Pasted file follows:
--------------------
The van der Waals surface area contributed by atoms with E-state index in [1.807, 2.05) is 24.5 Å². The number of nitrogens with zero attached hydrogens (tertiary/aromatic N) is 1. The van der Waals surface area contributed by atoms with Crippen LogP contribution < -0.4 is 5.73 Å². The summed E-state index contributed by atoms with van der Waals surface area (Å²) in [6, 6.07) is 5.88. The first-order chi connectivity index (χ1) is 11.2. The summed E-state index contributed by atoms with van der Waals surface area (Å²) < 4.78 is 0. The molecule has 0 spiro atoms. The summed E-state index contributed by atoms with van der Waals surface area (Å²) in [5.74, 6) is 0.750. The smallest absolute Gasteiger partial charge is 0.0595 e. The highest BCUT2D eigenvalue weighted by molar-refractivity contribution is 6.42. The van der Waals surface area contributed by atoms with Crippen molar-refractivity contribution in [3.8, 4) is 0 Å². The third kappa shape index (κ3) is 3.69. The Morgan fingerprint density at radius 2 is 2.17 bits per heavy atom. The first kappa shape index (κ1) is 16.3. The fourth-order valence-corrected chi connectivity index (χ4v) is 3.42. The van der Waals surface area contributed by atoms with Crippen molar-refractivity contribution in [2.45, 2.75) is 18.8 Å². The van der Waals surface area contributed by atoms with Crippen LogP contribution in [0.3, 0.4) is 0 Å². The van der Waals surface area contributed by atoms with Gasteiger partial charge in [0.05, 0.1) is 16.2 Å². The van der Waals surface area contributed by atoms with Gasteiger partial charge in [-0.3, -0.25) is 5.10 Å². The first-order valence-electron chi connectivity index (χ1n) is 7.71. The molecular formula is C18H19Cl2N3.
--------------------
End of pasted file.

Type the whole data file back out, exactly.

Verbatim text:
The van der Waals surface area contributed by atoms with E-state index in [1.807, 2.05) is 24.5 Å². The number of nitrogens with zero attached hydrogens (tertiary/aromatic N) is 1. The van der Waals surface area contributed by atoms with Crippen LogP contribution < -0.4 is 5.73 Å². The summed E-state index contributed by atoms with van der Waals surface area (Å²) in [6, 6.07) is 5.88. The first-order chi connectivity index (χ1) is 11.2. The summed E-state index contributed by atoms with van der Waals surface area (Å²) < 4.78 is 0. The molecule has 0 spiro atoms. The summed E-state index contributed by atoms with van der Waals surface area (Å²) in [5.74, 6) is 0.750. The smallest absolute Gasteiger partial charge is 0.0595 e. The highest BCUT2D eigenvalue weighted by molar-refractivity contribution is 6.42. The van der Waals surface area contributed by atoms with Crippen molar-refractivity contribution in [3.8, 4) is 0 Å². The third kappa shape index (κ3) is 3.69. The Morgan fingerprint density at radius 2 is 2.17 bits per heavy atom. The first kappa shape index (κ1) is 16.3. The fourth-order valence-corrected chi connectivity index (χ4v) is 3.42. The van der Waals surface area contributed by atoms with Crippen molar-refractivity contribution in [2.45, 2.75) is 18.8 Å². The van der Waals surface area contributed by atoms with Crippen LogP contribution in [0.3, 0.4) is 0 Å². The van der Waals surface area contributed by atoms with Gasteiger partial charge in [0.05, 0.1) is 16.2 Å². The van der Waals surface area contributed by atoms with Gasteiger partial charge in [-0.3, -0.25) is 5.10 Å². The first-order valence-electron chi connectivity index (χ1n) is 7.71. The molecular formula is C18H19Cl2N3.